Thursday, Feb. 22, 2007 | In his recent letter “Banks Trapping People into Loans,” Ernie Barrera explained the blowback of some home mortgages. Not so well known is a relatively new way to get burned by banks: private education loans.
According to an investment banker quoted in The Economist (“Thanks to the Banks,” 2/18/06), private student loans are likely “the fastest growing segment of consumer finance — and by far the most profitable one.” This quote is cited and expanded upon in a recent Pew Charitable Trusts report (“The Future of Private Loans: Who Is Borrowing and Why,” December 2006).
Private education loans are alluring for a number of reasons — initial in-school rates can be lower than federal loans and students (rather than their parents) can own them. The downside isn’t apparent until after graduation when rates quickly leapfrog 3 percent or more past federal loan rates and the payback period ratchets past 20 years. Worse, these private loans cannot be consolidated later as federal loans at lower rates. Essentially, they ensnare mostly-young graduates with financial servitude from the get-go.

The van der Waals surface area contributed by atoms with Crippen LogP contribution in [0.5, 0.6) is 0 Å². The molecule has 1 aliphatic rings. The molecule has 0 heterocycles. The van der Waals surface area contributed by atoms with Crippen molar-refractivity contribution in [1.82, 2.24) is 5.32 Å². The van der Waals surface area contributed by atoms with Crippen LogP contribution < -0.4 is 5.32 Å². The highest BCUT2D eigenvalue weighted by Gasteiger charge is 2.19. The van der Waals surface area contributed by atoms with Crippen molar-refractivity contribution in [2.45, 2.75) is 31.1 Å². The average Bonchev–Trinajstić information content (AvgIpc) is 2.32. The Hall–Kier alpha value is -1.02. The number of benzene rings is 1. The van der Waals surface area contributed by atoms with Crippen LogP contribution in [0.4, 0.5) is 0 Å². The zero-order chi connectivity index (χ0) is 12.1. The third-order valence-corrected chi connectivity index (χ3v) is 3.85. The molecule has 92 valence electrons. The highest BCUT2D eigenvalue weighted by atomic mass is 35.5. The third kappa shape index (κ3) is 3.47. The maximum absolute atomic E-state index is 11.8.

Whether for mortgages or education loans, banks will likely respond “caveat emptor” to any complaints as they pull out reams of legalese that translate roughly to “I told you so.” But without clear, concise and comprehensible loan disclosures, it is nearly impossible for buyers to beware. We need to be telling our stories to regulators and elected representatives.